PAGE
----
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Several Works Are Added to the Art Gallery's Permanent Collection
02.15.13 |

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A graphite drawing, a gelatin silver print photograph, a “charcoal painting,” and two oil paintings are the newest additions to the College’s permanent art collection at the Suzanne H. Arnold Art Gallery.

This fall, a drawing of the LVC campus in the 1940s or 1950s by Florence Starr Taylor (1904–1991) was given to the College by community and Gallery member Gerald Collins in memory of Eli Sidler. Sidler, the Gallery's youngest member who frequently visited with his parents, Bret and Susan, passed away this summer at the age of 16 after a long battle with cancer. The drawing, which depicts the College campus in an earlier time, serves as a poignant reminder of the history of LVC as well as of a very special member.

Taylor, who began her career as a newspaper staff artist, became a decades-long fixture in the visual arts culture of Lancaster County. She is probably best known for her illustrations of Amish life, but underpinning all her work was an extraordinarily deft ability to capture the reality of the observable world with lively gestural marks.

With support from the Pauline and Richard Charles Endowment Fund, the Gallery purchased Chicago, a gelatin silver print from 1952 by the American photographer Aaron Siskind (1903–1991). The photograph is a prime example of the influence of the New York School on Siskind’s hybrid approach to photography. The painterly, abstract qualities of the image almost overwhelm the hard-focused details and textures of architectural surfaces.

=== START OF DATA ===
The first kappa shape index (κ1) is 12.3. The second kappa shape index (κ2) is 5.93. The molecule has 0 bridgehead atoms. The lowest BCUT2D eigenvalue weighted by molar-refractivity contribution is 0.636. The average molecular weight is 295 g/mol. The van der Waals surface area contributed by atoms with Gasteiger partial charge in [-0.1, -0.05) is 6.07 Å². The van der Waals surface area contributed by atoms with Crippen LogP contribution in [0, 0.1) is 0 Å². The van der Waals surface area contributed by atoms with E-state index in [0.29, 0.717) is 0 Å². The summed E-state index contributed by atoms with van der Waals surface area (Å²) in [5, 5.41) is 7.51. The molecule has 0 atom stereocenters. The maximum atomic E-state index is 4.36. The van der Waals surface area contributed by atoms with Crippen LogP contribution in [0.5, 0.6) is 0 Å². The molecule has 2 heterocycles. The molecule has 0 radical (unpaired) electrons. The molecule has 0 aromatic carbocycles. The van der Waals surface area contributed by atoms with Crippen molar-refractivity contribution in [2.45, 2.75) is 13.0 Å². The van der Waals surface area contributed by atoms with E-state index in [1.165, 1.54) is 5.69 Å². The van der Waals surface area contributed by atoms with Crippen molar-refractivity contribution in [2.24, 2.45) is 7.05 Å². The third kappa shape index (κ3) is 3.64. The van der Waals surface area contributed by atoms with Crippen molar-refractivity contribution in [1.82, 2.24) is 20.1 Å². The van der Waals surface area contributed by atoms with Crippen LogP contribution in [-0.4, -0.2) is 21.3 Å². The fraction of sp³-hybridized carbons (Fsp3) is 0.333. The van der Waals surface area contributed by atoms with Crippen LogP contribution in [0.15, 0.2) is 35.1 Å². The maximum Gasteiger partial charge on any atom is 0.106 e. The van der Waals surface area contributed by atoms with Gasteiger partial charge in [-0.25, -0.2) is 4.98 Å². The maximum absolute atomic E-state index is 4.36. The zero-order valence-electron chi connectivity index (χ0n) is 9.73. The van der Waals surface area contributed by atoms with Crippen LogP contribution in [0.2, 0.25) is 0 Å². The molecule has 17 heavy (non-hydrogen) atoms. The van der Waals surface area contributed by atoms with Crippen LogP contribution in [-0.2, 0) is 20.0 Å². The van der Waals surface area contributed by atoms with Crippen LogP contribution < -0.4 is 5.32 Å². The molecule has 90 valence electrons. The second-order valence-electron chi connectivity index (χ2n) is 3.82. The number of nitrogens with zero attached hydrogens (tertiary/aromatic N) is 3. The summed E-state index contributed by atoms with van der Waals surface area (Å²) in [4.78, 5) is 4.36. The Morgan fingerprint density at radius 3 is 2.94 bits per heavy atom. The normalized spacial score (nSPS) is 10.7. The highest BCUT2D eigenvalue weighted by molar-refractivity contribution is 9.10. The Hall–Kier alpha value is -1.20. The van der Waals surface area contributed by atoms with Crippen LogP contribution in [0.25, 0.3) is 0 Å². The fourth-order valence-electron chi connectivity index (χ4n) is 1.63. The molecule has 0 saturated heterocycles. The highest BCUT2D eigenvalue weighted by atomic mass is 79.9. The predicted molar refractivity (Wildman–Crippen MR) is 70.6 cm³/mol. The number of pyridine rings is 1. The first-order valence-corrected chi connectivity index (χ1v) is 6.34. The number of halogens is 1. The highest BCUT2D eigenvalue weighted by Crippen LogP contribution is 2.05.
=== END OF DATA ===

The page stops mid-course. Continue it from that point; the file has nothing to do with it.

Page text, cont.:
The Gallery also purchased an untitled “charcoal painting” by the American artist Frank Mura, who was born in Alsace in 1861. Living the kind of international life shared by many artists of his era, Mura is best known today for his highly experimental blurring of the line between painting and drawing. From a distance, our Mura is a perfectly readable landscape, a charged atmosphere of light and shadow, but up close it dissolves into a surface of graceful washes of charcoal, enlivened by erasure marks and subtle traces of the artist’s fingertips. Both Siskind’s Chicago and Mura’s land- scape will be featured in the Gallery’s upcoming exhibition, "Intersection: Painting, Drawing, and Photography."

The Art Association of Harrisburg generously donated two oil paintings by Li Hidley (1921–2003), Obsolete Visa, c. 1970, and Kabuki, from the 1980s. Hidley famously taught and curated at the association from 1979 until his death. Color, shape, texture, and gesture dominate his work, but he was also well known for constructing dreamlike spaces that invite viewer interpretation, a testimony to the artist’s lifelong fascination with Carl Jung.

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